On top of that, the Batman Animated movie “Mask of the Phantasm” was the best Batman movie that we had until Nolan gave us one that was worth arguing over. (Prior to the Nolan movies, it was Mask of the Phantasm in a walk.)Report

  8. Avatar Pinky says:

    I remember it being interesting at the time because of watching the sides form. New characters weren’t guaranteed to turn all good or bad. Also, it was my first encounter with the Kitty Pryde character, who won my heart.

    I saw a few episodes of it recently. It does not hold up well. Maybe now I’ve got so many more superheroes and supervillains series under my belt that its low quality stands out more. The X Men cartoons focused on the discovery of powers and the choosing of sides, which also happens to be the aspects of the superhero story that Heroes hit out of the park. I know, Heroes bashing is big these days, but if you look at the first season, there’s some amazing work.

    The Batman and Superman shows (collectively referred to as the DCAU) were really good. I saw them as an adult. A lot of animation focuses on the things you can’t do in live action work without an enormous CGI budget. The DCAU was more drama than action. It felt more like Law and Order than X Men.Report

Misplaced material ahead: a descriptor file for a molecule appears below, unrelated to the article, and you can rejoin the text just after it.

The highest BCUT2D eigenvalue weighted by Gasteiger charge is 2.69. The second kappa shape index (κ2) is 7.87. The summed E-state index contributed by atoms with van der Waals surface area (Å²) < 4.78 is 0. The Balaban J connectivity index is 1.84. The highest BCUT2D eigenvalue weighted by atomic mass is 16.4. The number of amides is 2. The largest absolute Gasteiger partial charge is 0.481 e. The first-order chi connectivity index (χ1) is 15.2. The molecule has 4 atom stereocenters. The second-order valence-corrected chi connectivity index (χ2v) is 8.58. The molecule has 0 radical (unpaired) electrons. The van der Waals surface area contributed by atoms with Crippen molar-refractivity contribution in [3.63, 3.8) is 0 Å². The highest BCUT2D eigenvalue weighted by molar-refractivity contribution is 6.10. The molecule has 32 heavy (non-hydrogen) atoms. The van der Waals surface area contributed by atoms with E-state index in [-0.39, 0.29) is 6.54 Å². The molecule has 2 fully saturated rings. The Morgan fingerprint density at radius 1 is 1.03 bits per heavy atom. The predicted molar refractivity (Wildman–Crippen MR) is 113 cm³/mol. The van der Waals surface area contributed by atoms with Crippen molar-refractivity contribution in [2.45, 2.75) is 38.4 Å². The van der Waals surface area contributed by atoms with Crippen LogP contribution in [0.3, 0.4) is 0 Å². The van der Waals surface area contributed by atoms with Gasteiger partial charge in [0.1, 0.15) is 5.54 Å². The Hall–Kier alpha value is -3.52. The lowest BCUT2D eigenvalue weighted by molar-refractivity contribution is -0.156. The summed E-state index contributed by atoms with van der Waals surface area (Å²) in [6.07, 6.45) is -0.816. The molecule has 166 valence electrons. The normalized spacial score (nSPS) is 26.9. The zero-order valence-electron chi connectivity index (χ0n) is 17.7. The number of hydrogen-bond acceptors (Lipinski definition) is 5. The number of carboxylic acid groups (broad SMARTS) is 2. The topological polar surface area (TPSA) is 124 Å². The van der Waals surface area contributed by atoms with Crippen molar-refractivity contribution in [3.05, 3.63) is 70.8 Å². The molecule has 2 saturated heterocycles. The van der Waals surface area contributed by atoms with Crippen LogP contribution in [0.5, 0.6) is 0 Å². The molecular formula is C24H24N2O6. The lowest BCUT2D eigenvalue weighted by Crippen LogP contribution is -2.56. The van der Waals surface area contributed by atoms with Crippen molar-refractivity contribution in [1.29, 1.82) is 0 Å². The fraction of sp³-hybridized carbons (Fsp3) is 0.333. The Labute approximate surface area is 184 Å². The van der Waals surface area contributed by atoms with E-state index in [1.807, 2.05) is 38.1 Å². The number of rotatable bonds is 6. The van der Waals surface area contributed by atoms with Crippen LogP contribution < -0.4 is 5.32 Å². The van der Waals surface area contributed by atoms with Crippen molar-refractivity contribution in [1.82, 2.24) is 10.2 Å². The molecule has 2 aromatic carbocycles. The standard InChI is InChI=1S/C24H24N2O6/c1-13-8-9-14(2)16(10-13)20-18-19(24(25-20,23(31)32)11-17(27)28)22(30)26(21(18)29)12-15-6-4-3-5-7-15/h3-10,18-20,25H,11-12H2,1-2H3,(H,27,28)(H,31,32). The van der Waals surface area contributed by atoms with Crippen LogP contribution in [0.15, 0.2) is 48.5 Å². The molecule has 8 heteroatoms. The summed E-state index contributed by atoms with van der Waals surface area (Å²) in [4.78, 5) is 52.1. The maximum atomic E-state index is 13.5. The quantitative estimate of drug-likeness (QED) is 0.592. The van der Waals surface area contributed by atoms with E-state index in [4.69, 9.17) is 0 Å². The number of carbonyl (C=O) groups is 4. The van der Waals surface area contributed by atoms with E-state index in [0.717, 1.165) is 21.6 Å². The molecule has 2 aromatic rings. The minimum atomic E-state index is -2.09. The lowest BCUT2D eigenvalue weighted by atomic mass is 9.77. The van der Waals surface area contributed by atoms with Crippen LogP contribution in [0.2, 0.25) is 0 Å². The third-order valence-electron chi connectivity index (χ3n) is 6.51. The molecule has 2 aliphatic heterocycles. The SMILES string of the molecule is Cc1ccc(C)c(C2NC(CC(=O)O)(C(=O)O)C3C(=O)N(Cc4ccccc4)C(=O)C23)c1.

• Avatar Doctor Jay in reply to Pinky says:

      I agree that the first season of Heroes was really good.Report

      • Avatar Pinky in reply to Doctor Jay says:

        I liked it a lot. And it focused on a certain kind of origin story, one that doesn’t involve a lab or an incantation. It was normal people with normal problems realizing they had powers. They also got into Primatech and choosing good or evil. When they stuck with those elements, the show was gold, even in later seasons.

        Origin stories are the easiest to tell. Most first superhero movies are the origin stories of the good guy and his top rival. Ordinary people mutating for unknown reasons, that’s a bit of a challenge to tell compellingly. Of course Heroes was able to do a better job of it than X Men – is was a live-action hour-long drama about adults versus a half-hour cartoon about teens.Report